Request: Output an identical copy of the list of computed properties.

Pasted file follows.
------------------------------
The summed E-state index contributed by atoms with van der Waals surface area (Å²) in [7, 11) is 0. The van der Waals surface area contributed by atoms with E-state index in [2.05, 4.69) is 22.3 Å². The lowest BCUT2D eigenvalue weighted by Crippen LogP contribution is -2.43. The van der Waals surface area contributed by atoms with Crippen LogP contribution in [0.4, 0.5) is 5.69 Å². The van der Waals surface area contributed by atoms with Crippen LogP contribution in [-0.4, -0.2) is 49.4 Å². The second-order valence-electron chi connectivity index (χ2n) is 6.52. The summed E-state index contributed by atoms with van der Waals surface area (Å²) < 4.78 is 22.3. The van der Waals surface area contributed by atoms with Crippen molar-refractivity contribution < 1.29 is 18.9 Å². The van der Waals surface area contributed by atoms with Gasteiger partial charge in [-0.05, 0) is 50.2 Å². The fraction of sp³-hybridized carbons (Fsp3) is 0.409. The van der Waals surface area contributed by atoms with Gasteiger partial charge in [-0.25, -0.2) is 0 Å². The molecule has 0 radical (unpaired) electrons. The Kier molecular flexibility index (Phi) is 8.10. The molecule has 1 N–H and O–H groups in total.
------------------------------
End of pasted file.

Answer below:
The summed E-state index contributed by atoms with van der Waals surface area (Å²) in [7, 11) is 0. The van der Waals surface area contributed by atoms with E-state index in [2.05, 4.69) is 22.3 Å². The lowest BCUT2D eigenvalue weighted by Crippen LogP contribution is -2.43. The van der Waals surface area contributed by atoms with Crippen LogP contribution in [0.4, 0.5) is 5.69 Å². The van der Waals surface area contributed by atoms with Crippen LogP contribution in [-0.4, -0.2) is 49.4 Å². The second-order valence-electron chi connectivity index (χ2n) is 6.52. The summed E-state index contributed by atoms with van der Waals surface area (Å²) < 4.78 is 22.3. The van der Waals surface area contributed by atoms with Crippen molar-refractivity contribution < 1.29 is 18.9 Å². The van der Waals surface area contributed by atoms with Gasteiger partial charge in [-0.05, 0) is 50.2 Å². The fraction of sp³-hybridized carbons (Fsp3) is 0.409. The van der Waals surface area contributed by atoms with Gasteiger partial charge in [-0.25, -0.2) is 0 Å². The molecule has 0 radical (unpaired) electrons. The Kier molecular flexibility index (Phi) is 8.10. The molecule has 1 N–H and O–H groups in total.